Any long-term resident of the United States who ceases to be a lawful permanent resident of the United States (within the meaning of section 7701 (b)(6)) shall be treated for purposes of this section and sections 2107, 2501, and 6039G in the same manner as if such resident were a citizen of the United States who lost United States citizenship on the date of such cessation or commencement.

(2) Long-term resident

For purposes of this subsection, the term “long-term resident” means any individual (other than a citizen of the United States) who is a lawful permanent resident of the United States in at least 8 taxable years during the period of 15 taxable years ending with the taxable year during which the event described in subparagraph (A) or (B) of paragraph (1) occurs. For purposes of the preceding sentence, an individual shall not be treated as a lawful permanent resident for any taxable year if such individual is treated as a resident of a foreign country for the taxable year under the provisions of a tax treaty between the United States and the foreign country and does not waive the benefits of such treaty applicable to residents of the foreign country.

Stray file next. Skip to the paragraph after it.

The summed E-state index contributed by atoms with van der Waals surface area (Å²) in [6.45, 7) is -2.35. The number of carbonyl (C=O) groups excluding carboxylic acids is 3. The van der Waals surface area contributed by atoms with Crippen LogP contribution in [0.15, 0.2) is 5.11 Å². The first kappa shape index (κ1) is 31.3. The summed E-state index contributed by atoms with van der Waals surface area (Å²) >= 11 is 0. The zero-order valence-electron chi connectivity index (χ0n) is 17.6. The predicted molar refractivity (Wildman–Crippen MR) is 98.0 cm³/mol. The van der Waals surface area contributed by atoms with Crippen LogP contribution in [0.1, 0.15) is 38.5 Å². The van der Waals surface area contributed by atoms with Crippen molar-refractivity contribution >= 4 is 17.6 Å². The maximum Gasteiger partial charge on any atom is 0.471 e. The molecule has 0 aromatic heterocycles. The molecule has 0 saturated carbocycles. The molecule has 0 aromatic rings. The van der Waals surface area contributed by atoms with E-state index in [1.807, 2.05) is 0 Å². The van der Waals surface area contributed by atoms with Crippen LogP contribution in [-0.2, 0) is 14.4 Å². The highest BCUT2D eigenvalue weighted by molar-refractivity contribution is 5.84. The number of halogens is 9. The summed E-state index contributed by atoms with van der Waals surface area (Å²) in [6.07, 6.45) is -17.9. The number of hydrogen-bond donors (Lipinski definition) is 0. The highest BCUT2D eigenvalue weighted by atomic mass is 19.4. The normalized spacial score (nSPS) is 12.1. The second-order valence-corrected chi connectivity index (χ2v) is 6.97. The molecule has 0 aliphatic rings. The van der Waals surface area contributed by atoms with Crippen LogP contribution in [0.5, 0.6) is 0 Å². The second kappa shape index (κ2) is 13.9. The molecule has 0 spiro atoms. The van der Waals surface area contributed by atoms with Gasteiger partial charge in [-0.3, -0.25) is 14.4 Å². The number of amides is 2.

Therefore, based upon the information provided by the Federal Register and the United States statutes noted above some of those listed in the Federal Register as those renouncing their Citizenship could be United States Lawful Permanent Residents (colloquially referred to as “Green Card” holders) who have chosen to give up their permanent resident status. This explanation probably does not account for all of the “Citizenship renunciations” listed in the recent Federal Register publication, but it may account for some of these numbers. In any event, the number of those expatriating from the United States remains high compared to previous points in American history. The question remains, why are higher numbers of Americans renouncing their citizenship?